Re-creating the success of the Barbary pirates: sailing closer to the wind





The seamanship of the Barbary pirates of North Africa was for two centuries as renowned as their cruelty as they plundered Mediterranean shipping lanes for slaves and treasure.

The key to their hit-and-run tactics was the fast getaway. They were able to sail far closer into the wind than the Europeans left trailing in their wake. The pirates ceased to be a problem after the French conquered their raiding base, Algiers, in 1830 —- and the secret of their crucial advantage was lost.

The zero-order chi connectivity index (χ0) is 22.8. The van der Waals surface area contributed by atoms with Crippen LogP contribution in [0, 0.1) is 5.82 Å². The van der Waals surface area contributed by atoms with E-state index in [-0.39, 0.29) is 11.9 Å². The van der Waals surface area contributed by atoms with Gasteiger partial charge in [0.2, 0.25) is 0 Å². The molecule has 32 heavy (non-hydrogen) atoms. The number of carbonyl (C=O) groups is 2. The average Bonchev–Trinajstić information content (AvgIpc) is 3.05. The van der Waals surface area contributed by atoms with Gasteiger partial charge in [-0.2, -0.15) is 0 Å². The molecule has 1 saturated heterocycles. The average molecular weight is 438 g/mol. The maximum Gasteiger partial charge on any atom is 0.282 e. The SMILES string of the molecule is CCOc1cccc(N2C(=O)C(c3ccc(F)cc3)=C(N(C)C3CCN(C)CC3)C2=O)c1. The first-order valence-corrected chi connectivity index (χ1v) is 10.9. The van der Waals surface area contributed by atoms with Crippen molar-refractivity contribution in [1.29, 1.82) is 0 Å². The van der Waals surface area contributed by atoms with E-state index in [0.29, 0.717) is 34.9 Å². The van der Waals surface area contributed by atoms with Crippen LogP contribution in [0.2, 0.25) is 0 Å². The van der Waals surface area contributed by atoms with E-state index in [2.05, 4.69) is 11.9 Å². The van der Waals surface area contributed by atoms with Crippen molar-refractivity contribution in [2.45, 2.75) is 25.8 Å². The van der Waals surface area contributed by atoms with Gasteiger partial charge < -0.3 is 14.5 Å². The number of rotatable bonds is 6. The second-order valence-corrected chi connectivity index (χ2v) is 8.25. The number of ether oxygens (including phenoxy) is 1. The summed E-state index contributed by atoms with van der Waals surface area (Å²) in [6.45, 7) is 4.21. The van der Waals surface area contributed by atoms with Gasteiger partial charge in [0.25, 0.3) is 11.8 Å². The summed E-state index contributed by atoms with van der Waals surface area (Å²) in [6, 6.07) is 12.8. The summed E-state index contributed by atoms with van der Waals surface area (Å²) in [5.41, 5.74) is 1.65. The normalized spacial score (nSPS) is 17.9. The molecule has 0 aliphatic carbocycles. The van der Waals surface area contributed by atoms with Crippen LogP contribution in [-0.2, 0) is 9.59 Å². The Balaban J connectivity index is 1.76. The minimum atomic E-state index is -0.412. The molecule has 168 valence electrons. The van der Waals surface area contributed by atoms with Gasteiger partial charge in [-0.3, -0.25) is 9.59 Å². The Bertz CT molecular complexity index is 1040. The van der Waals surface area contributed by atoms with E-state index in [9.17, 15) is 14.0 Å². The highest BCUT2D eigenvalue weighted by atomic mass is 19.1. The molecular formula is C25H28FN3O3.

Now a tall ship with a full set of sails based on the pirates’ ships has successfully completed sea trials. TS Pelican, a 150ft converted trawler, has been fitted with the masts and sails of a polacre xebec —- a design last seen plundering shipping nearly two centuries ago. The Pelican, whose trials took place in Weymouth Bay [off the Dorset coast, England], did what no European square-rigged vessel could do before or since...


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